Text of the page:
Kenyan storyteller nurse in US contracts Covid-19 days after vaccination
A Kenyan nurse who has made his name in the US for telling stories to his patients and bringing hope to many who survive the Covid-19 has contracted the virus despite receiving a vaccine.
George Otieno, 47, who works at the Henry Ford Wyandotte Hospital in Michigan, says he contracted the virus during his volunteer missions in other states, 16 days after he received his first Pfizer-BioNTech Covid-19 vaccine.
“I got Coronavirus 16 days after my first Covid-19 vaccination while helping fight Coronavirus in the Southern Border of California as a Travel Nurse. Am still going to get my second shot in two days,” said Otieno.
Otieno will now have to spend the next 10 days in self-isolation before taking a second Covid-19 test to confirm he has fully recovered.
He is known for entertaining his patients through the art of storytelling, where he performs his high-energy story times in full African costumes and attire.
“This disease is real and it is affecting many,” he noted.
The Kisumu Boys High School alumni said that after having witnessed the pain many patients undergo, he applies his other talent – storytelling – to help his patients in the recuperation process.
“It is such a therapeutic moment to see patients deflected by my stories or riddles as they mitigate the big pandemic,” he said.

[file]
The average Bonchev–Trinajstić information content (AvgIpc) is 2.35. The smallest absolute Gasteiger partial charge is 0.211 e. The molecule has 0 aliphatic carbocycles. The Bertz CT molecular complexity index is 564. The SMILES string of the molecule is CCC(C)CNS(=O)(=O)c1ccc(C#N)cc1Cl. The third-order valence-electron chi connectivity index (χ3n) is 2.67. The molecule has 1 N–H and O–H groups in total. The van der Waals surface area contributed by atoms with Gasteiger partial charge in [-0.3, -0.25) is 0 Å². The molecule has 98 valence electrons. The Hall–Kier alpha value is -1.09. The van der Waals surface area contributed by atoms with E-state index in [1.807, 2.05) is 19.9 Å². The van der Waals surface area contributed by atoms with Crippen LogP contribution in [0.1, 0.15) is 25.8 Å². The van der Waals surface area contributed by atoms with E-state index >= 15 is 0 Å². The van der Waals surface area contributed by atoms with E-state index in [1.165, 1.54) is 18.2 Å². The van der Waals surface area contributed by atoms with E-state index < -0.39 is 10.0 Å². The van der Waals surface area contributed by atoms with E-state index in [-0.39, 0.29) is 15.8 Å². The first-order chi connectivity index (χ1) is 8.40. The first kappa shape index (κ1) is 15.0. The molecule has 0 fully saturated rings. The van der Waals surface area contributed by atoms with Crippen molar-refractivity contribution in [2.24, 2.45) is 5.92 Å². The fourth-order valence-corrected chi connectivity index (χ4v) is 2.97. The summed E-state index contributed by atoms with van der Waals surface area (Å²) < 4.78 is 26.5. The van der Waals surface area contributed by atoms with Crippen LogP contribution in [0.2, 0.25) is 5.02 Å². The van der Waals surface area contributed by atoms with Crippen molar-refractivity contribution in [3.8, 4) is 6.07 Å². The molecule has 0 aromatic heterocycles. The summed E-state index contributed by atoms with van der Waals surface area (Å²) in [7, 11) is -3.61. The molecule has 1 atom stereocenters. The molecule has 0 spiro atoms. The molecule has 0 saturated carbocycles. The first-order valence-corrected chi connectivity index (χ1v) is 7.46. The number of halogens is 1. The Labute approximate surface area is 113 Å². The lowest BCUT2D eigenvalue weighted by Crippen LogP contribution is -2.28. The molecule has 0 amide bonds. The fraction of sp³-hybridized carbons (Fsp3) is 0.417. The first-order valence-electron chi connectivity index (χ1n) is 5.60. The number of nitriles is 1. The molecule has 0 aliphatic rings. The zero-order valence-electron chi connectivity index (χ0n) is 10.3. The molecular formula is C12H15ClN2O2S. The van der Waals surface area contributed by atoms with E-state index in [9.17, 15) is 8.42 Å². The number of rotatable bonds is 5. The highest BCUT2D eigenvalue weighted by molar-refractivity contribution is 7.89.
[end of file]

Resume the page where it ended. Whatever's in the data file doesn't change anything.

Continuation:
Notably, Otieno, who runs Fishmonger Storytelling sessions on YouTube, tells Kenyan fables of the Hare and the Elephant and legends like Lwanda Magere and Gor Mahia to his patients.
“Once upon a time…,” he starts his stories with a drum and interlude with music selected to bring the right mood to his ailing audiences.
He is a member of the Wakenya In Michigan Association (WIMA), a group of Kenyans who volunteer and do community outreach throughout the state.
Born and raised in Kenya, George moved to the US in 2000.
As of Wednesday, the Coronavirus pandemic, had infected more than 27 million Americans and killed at least 488,100 in a little over a year.
Roughly 39.7 million out of some 331 million Americans have received at least their first dose of Pfizer’s or Moderna’s two-dose vaccines, according to data compiled by the Centers for Disease Control and Prevention.
And 15 million of those people have already gotten their second shots.